Free People is a subsidiary of Urban Outfitters, Inc., but the story of the brand actually predates that of its parent company. Dick Hayne and his first wife, Judy Wicks, opened a clothing store called Free People in Philadelphia in the early 1970s. After almost immediate success, the duo opened a second store, but they changed the name to Urban Outfitters and began to grow the chain under that moniker. In the 1980s, Hayne's second wife, Meg, started to create the retailer's private label division. The designs she cultivated were so popular that the company decided to create a new wholesale brand that harkened back to the organization's original roots. The Free People clothing line went into production in 1984.
Though Free People made a splash in boutiques and department stores across the country, the team behind the brand decided to shift its image in 2001. Looking to shed the reputation as a juniors' line, Free People was rebranded as a contemporary collection of fashion-forward clothing for women in their 20s. Today, Free People has wholesale showrooms in Los Angeles, New York, and Chicago, and its apparel is sold in 1,400 stores around the world. It also operates a number of boutiques in carefully chosen markets throughout the U.S. and Canada.
As a bohemian lifestyle brand, Free People has created its own signature look, and the brand's unique fashion sense is applied to basically every major category of women's apparel. Dresses are divided into subcategories like day dresses, party dresses, night out dresses, and printed dresses. They are available in styles like shirt dresses, kaftans, rompers, maxi dresses, fit-and-flare dresses, bodycon dresses, and more. When it comes to tops, you'll find tees, tanks, camis, tunics, thermals, henleys, blouses, sweatshirts, pullovers, and crop tops. Outerwear options include sweaters, cardigans, leather jackets, suede jackets, vests, trench coats, blazers, and more.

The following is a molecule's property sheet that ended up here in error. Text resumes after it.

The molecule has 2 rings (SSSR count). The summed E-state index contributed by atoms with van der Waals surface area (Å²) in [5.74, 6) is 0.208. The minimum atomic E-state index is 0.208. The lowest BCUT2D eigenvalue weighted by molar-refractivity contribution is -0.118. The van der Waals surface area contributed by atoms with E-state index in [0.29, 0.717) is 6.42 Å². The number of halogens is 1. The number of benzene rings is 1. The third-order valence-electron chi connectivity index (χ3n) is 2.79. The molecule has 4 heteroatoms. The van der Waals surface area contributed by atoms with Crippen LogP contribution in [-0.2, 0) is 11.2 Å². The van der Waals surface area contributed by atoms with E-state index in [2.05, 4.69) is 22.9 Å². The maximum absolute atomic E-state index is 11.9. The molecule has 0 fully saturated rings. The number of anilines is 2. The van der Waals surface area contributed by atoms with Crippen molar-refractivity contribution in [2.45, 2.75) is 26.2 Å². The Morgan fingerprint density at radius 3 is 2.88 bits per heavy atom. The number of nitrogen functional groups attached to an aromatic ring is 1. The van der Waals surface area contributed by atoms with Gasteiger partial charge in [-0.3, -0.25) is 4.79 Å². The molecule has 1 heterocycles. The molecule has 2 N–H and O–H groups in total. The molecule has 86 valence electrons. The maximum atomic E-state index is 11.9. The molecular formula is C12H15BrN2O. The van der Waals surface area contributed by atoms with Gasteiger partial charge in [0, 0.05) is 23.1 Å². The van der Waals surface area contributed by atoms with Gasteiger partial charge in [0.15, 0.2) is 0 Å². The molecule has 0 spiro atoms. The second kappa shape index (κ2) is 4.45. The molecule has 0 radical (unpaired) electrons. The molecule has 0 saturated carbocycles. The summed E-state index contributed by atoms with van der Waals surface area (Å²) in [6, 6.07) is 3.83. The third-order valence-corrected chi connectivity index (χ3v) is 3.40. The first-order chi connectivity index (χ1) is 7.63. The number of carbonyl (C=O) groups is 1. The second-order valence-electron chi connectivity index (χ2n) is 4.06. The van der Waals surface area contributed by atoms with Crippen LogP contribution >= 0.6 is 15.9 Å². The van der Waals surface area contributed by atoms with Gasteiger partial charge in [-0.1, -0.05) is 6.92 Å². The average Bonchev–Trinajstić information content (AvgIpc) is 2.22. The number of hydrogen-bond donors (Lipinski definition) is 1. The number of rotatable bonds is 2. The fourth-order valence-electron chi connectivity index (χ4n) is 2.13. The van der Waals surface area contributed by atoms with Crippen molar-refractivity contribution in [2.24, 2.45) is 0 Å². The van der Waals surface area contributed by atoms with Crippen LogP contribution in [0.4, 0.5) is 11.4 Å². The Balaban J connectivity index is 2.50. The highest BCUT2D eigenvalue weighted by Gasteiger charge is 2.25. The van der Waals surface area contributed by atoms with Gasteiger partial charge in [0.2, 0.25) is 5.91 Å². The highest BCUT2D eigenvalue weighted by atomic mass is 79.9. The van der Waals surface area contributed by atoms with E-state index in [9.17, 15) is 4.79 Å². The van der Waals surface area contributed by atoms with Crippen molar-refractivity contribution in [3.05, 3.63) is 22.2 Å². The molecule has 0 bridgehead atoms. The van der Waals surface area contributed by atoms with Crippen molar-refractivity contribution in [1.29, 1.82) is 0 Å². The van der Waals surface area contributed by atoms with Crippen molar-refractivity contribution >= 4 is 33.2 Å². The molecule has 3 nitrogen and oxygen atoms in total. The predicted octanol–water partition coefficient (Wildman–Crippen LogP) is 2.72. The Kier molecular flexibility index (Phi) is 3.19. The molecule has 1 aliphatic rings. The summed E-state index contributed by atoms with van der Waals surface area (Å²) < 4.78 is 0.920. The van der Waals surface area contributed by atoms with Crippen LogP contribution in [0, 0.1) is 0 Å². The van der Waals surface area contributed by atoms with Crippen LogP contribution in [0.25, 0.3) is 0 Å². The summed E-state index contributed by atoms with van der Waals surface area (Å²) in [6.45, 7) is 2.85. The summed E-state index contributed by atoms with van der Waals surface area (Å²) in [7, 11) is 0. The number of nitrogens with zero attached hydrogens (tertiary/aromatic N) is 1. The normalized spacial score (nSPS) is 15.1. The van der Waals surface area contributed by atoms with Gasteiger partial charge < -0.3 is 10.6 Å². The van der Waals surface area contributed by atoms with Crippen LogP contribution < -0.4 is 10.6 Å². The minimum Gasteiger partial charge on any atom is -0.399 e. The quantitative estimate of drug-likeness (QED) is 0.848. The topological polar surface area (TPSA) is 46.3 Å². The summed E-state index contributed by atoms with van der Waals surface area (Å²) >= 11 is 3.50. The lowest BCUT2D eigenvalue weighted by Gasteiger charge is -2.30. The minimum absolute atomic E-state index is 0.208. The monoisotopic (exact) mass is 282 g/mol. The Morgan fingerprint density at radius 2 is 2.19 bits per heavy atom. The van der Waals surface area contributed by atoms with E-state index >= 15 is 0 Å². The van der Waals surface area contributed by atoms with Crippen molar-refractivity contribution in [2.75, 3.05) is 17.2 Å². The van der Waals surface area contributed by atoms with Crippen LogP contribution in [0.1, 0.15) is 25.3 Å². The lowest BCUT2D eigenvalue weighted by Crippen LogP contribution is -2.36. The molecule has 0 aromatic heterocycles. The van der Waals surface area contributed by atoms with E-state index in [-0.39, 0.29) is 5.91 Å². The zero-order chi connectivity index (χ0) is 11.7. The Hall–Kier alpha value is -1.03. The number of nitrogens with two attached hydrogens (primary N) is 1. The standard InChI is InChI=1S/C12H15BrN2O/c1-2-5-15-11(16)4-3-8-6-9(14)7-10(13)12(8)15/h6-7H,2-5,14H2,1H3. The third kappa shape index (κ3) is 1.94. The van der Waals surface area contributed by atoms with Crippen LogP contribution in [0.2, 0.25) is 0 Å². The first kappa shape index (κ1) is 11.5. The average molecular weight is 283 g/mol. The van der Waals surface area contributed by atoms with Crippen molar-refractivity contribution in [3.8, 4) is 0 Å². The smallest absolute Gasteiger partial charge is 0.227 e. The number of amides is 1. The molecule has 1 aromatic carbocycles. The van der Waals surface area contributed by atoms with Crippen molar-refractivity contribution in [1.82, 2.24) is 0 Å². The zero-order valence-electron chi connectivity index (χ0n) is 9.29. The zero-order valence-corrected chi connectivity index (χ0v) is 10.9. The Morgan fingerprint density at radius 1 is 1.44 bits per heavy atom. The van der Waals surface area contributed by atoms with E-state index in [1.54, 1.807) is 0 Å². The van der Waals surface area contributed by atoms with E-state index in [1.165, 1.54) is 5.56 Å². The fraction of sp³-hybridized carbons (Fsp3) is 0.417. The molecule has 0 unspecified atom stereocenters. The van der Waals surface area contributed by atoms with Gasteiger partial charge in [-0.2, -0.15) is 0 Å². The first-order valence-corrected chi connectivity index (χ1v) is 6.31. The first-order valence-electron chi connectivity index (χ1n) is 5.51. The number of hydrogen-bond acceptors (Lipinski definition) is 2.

The Free People denim shop features jeans, capris, and shorts in a number of different colors. The brand makes all the most popular fits--including skinny, relaxed, straight-leg, boyfriend, and flare jeans. It also differentiates between classic, printed, and distressed denim. Harem pants, leggings, trousers, utility pants, shorts, skorts, maxi skirts, mini skirts, and midi skirts make up the rest of the brand's bottoms. Intimates include bras, bralettes, panties, slips, sleep sets, robes, and nighties. Free People also has a swimwear collection that features bikinis, one-piece suits, athletic swimwear, surfwear, and more. Shoes are available in styles like clogs, boots, wedges, sneakers, sandals, espadrilles, moccasins, flats, and pumps. Accessories range from belts, hats, socks, and scarves to jewelry and handbags.
All of the brands owned by Urban Outfitters are popular for their cosmopolitan designs, but Free People combines the parent company's contemporary reputation with a bohemian look that sets the brand apart. The line of apparel looks like it could be sold at a small urban boutique, and it caters directly to independent free spirits who are looking to express their personality through their clothes. Free People does a great job targeting a very niche demographic--chic women in their twenties--but its relatively high prices do tend to exclude a certain sector of women who might otherwise be interested in the brand. Luckily, clothes are high-quality, and their departure from regular trends means they won't go out of style. We give Free People 4 stars out of 5.